Another election cycle has come and gone and the United States has again shown the world that the democratic process as practiced in America continues to work despite its flaws. Since some constituents have asked me what I took away from the elections, for what it is worth, here are a few of my thoughts and observations of Nov. 6:
President Barack Obama: The President had it right in his acceptance speech when he hit on a theme that I have been emphasizing these past few years: Democracy is not a spectator sport. The President reinforced that belief when he said: "The role of citizens in our democracy does not end with your vote. America's never been about what can be done for us. It's about what can be done by us ... together through the hard and frustrating, but necessary work of self-government. That's the principle we were founded on."
Whether your candidate won or lost, Americans must build on our common goals for the good of our country, not for the good of our political affiliations.
Changing America: Our country is changing demographically and California is in the forefront of this change. The GOP learned this lesson the hard way. Ethnic minorities, women and young people overwhelmingly voted for President Obama.
Even though Romney won a majority of white, male voters, the president also won a good chunk of their votes. The old political axiom that you needed to win the white, male and older voters was turned on its head this year.
While that may have been true in the past, that may no longer be true. While Republicans made their appeal to the traditional voter of the past, the Democrats sought out the new voters of the present and future. Political parties have learned you need to widen your appeal to include a wider spectrum of people.
Measure Q: The people of Contra Costa have spoken. Apparently, the voters placed pension reform over safety. The Board of Supervisors will have to make the difficult decisions of which fire stations to close. Firefighters may be laid off.
Unfortunately, lives and property will be endangered and fire insurance premiums will likely rise for homeowners and businesses. In making our decision, the Board of Supervisors will continue to place a high priority on maintaining the safety of our communities as best we can and to the best of available resources.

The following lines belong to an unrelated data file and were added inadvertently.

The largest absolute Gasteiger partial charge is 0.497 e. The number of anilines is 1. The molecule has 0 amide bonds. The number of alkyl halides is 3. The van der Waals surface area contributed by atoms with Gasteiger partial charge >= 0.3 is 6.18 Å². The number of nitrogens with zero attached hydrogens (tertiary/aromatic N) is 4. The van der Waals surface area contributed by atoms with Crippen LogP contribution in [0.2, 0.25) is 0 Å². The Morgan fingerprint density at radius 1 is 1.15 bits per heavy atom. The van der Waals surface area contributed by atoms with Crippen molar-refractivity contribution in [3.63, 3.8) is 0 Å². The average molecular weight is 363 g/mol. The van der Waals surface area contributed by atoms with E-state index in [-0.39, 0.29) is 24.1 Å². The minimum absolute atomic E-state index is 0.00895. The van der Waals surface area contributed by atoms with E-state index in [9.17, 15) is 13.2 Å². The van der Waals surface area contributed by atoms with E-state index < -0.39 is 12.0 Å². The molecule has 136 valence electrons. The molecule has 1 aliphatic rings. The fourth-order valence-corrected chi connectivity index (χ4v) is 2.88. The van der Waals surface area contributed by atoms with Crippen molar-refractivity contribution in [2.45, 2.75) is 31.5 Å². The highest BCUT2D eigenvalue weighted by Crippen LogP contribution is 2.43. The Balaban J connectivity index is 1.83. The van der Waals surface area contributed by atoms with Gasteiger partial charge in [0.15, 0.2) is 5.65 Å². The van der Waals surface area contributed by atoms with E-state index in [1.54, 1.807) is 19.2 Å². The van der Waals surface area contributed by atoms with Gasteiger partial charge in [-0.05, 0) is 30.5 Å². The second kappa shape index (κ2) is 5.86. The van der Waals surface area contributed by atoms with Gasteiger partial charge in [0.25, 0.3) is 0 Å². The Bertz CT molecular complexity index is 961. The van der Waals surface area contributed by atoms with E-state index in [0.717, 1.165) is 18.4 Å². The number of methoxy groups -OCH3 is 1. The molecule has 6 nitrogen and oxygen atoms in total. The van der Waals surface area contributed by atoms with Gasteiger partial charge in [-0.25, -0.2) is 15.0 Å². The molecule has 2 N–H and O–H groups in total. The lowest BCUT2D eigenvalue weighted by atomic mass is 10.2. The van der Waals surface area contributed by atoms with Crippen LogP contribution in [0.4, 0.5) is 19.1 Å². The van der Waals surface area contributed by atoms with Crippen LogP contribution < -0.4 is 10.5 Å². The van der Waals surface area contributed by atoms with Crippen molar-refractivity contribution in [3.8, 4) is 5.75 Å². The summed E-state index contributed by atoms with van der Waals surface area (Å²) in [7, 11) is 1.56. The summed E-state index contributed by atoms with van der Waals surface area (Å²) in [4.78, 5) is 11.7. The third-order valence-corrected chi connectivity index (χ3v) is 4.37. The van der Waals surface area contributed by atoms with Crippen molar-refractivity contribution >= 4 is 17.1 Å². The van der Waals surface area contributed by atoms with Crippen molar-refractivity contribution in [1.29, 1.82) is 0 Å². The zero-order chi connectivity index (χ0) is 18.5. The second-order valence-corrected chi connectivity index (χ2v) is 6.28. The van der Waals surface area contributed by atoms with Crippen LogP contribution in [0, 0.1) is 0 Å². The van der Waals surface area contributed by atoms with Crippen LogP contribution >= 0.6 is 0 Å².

Proposition 30: The voters may be thrifty in these economic times, but they don't want the government to go bankrupt. California will benefit from the passage of Prop. 30. It was not widely written about, but Prop. 30 will not only help fund the schools which we all support, but the state will also increase public safety by helping fund realignment and the programs and facilities that help inmates reintegrate into the community instead of getting into the cycle of recidivism.
The Initiative Process: Californians want to have a say in making laws. The initiative process was supposed to help them accomplish what politicians were afraid to do because of pressure from special interests. However, special interests have learned to use their money to take the initiative process away from the people to push their own agendas or business interests. The U.S. Supreme Court's Citizens United ruling that allows corporations to donate vast sums anonymously makes the process even more vulnerable to special interests.
On the other side of the coin, if voters are going to exercise their right to make law, they need to overcome the attempts to confuse them with half-truths and outright lies by staying informed and educate themselves on the issues. That means it is incumbent on them, and the impartial media, to clear the fog of confusion. The increasing use of the Internet through social media is a two-edged sword. It can be used to sow further misinformation or it can provide a means to clear the air with immediate clarifications and truth telling.
Citizen engagement: The high voter turnout in Contra Costa -- about 80 percent -- gives me hope in that voters value the right to vote. They are not as apathetic as cynics would have us believe.
The voters in Florida and other states who had to wait in line eight hours to exercise their right reinforces the strong belief in America's political process. Voters' persistence overcame all the attempts to dissuade them by making the voting process highly uncomfortable, shortened voting hours to outright intimidation.
That said, in the United States of America in this modern age, no one should have to wait that long to vote.
Federal Glover is the Contra Costa County Supervisor, District 5. Reach him at email@example.com